Starting up the engine, it’s apparent that Kia engineers have worked hard to give the K2500 a surprisingly smooth engine. Compared to other trucks that I’ve had the opportunity to sit and ride in, this powerplant won’t be out of place in an MPV or passenger vehicle. The clutch pedal itself is heavier than usual, but the bite point comes in quite early. It’s also quite forgiving even for those who’re rusty in dealing with three pedals.

As the convoy of white K2500s reached SLEX, the novelty of driving a truck started to wear off. Time then to evaluate it properly. Since the driver sits atop the engine, it’s much more vocal especially at highway speeds. Still, it’s not as raucous or rough as you might think; again. The first gear is low, designed perhaps to be primarily used when the truck’s fully-laden with passengers or cargo. It’s best to launch in second gear. It hits 80 km/h at less than 2,000 rpm on sixth gear (100 km/h at around 2,100 rpm). This extracts a commendable 12.65 km/L on the highway.

It also rides surprisingly well even when unladen, but as with vehicles of this kind, potholes do rattle and jar the cabin heavily when you go through them. On the flipside, it maintains its stability and tracks straight even on less than perfect roads.

More than just fuel efficiency, Kia says they’ve also improved aftersales support. Despite being a commercial vehicle, the K2500 comes with a 3-year / 110,000-kilometer warranty, free roadside assistance for three years, and at least two months’ worth of spare parts in available inventory. All in all, they claim that running the K2500 comes down to just P 1.11 per kilometer—one of the lowest, if not the lowest, in its class.

Upon reaching Tanauan in Batangas, it was time to check out the other features of the K2500, and when I mean features, how it performs as a hauler. By being one of the longest (4,825 mm), widest (1,740 mm), and tallest in its class (1,995 mm for the 4x2, 2,105 mm for the 4x4) with a wheelbase of 2,415 mm, Kia is able to fit pretty large body configurations. For example, the Kargo’s 3,050 mm x 1,740 mm x 1,665 mm body is able to fit 30 balik-bayan boxes with room to spare. The same body, fitted with seats (Karga) seats 19 people. Meanwhile, payload capacity is up to 1,235 kilograms.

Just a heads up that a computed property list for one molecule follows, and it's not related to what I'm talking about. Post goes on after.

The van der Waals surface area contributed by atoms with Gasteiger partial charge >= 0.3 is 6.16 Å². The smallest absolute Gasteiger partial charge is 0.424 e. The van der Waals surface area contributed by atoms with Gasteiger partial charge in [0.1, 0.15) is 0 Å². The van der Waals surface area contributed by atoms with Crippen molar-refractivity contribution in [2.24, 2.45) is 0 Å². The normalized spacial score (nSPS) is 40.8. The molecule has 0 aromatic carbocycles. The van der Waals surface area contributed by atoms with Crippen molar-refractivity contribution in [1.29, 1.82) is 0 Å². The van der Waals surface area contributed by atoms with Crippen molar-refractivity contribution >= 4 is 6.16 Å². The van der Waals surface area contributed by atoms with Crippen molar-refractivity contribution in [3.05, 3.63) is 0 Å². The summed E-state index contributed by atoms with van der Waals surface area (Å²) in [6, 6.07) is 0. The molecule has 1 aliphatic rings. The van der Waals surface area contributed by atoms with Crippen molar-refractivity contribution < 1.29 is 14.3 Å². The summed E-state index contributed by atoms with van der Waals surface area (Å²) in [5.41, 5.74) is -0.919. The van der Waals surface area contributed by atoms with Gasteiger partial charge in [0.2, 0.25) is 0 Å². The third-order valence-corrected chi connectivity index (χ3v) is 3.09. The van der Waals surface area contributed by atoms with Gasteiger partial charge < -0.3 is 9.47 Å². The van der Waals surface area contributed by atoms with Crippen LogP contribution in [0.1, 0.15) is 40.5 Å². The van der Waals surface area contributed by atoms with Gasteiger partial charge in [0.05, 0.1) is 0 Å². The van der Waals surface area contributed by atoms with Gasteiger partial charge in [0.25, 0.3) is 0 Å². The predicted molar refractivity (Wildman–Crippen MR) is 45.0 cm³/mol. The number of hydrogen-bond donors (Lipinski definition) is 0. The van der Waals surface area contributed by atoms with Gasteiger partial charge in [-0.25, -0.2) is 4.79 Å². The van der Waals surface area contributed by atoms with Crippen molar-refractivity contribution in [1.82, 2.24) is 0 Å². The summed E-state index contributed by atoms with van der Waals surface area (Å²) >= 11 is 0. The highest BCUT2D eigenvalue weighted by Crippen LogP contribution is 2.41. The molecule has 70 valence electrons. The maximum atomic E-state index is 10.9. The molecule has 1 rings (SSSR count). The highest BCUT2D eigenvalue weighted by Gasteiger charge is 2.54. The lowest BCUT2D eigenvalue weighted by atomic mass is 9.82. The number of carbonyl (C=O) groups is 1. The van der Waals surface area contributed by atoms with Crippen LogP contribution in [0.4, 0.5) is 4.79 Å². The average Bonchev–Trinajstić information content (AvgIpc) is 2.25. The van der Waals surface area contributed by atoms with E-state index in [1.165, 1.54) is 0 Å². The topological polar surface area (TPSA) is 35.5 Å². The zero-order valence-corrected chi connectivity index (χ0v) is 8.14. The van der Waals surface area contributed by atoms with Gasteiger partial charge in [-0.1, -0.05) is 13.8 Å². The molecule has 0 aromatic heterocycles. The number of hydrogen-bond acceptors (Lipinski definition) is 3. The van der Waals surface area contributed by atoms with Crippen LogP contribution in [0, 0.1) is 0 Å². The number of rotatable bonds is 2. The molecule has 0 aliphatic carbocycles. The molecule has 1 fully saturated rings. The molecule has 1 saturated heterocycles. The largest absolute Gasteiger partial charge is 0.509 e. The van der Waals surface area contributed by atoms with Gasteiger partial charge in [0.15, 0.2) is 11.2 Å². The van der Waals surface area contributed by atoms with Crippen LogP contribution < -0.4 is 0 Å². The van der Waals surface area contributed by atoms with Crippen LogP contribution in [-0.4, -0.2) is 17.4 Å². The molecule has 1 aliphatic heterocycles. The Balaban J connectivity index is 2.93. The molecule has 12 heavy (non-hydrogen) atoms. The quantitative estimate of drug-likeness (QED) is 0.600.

Speaking about the 4x4, Kia Philippines also prepared a short off-road course to highlight the merits of the drivetrain. As far as systems go, it’s quite simple. There’s a lever with three settings: 4H, 4L, and 2L. The engagement is purely mechanical, so there’s no shift-on-fly system here. On muddy roads, having two more driven wheels could be an advantage. For companies operating in remote conditions such as mining or forestry—this could spell the difference between getting stuck or not.

Commercial vehicle customers, be it entrepreneurs or businesses have different priorities compared to private buyers of passenger cars. Dependability, durability, and customizability are very important, and these play to the strengths of the Kia K2500. With its focus on usable performance and fuel efficiency as well as flexibility in terms of body styles and even powertrain configurations, this Kia could be crucial to those who want to grow their businesses. As far as investments go, the K2500 is a sound one—one that’s capable of addressing the demands of any business.